Christmas Songs of The South

Christmas Songs by bands of The South

You can’t have a Christmas Time without Christmas songs. Everywhere you go during this time of year you hear them and, often, they stick in your head and eventually drive you crazy if you’re not particularly a fan of that song. But, everyone has their favorites and many of those songs have been written or performed by Southerners. Here are a few of the best Southern Christmas songs.
AlabamaChristmas in Dixie
This song is heartwarming, but it projects a bit of a lonely feeling that stirs mixed emotions. The mood is of one who, perhaps, isn’t with his family this Christmas and has a long way to go. With the leaves off the trees and the everyone staying inside all the time, wintertime already has a slightly depressing aura surrounding it and this tune really highlights it. However, if you are lucky enough to be with your loved ones on Christmas and are possibly drinking some wine or eggnog or Irish Coffee then I could see this song really making you feel all fuzzy inside.

James BrownSoulful Christmas

Not going to have the blues with this funky tune! The only things that makes this song feel like a Christmas song is that he mentions Christmas. Otherwise, it feels like a 1970s Saturday night boogie tune. Play this at any Christmas party and, assuming you’re not with a bunch of squares, most of the room is going to get up and dance.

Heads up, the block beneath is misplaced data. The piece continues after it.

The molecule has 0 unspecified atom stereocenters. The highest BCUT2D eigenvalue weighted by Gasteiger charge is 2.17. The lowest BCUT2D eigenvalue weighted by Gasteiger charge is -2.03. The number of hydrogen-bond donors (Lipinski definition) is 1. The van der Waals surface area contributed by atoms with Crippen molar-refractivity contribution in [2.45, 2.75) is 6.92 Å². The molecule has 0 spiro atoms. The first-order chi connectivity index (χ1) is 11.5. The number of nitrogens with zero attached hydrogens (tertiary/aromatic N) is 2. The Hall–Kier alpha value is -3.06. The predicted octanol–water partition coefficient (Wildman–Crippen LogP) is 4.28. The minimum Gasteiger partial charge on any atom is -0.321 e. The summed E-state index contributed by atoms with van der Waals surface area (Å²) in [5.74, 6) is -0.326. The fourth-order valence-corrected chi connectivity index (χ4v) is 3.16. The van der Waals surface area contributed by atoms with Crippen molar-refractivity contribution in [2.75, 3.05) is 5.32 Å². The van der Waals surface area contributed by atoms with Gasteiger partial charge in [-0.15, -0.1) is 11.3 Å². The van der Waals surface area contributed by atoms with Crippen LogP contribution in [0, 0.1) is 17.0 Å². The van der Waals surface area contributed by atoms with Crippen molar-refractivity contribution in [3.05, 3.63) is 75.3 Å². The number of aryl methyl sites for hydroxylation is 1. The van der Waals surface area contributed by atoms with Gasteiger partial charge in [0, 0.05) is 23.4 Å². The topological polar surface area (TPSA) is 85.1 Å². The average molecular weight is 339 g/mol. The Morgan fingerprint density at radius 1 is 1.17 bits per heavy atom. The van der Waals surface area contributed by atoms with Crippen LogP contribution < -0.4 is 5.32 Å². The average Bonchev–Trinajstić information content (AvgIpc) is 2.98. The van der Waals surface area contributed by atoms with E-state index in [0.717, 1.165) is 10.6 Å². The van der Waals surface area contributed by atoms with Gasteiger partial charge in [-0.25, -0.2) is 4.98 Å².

Hootie & The BlowfishThe Christmas Song

Originally performed by Nat King Cole, this is a classic tune that many of us, probably, think of by another name altogether. It was first released in 1947, but Hootie & The Blowfish do a fine rendition below in their typical, affable style.

Tom PettyChristmas All Over Again

Another great tune for a Holiday Party! Jingle bells in the background, big drums, harmonies and an overall happy mood. The lyrics are filled with nostalgia, humor, and true to form to the Christmas spirit – speaking of toys, elated kids, long-distance relatives, mama getting her shopping done, and that special someone under the mistletoe. Tom Petty’s subtle voice goes right along with the jovial vibe. It makes you want to dance, but one could be perfectly at ease standing in corner, bobbing your head and sipping a gut warming libation.

Many may not know it, but Tom Petty was born and raised in Gainesville, Florida, which, unlike South Florida, is still The South.

The Avett BrothersAway In A Manger

A sweet rendition of a classic that even will your granny will enjoy. I remember hearing Away In A Manger around Christmas time for as far back as my memory goes, near ’bout. Being that the performance below takes place in Washington, D.C. I a little surprised that they were even allowed to mention Jesus with the hypersensitivity going around these days. These North Carolina boys do a fine job on this one.  It almost sounds like an old timey church hymnal tune by some settlers in the 19th century.

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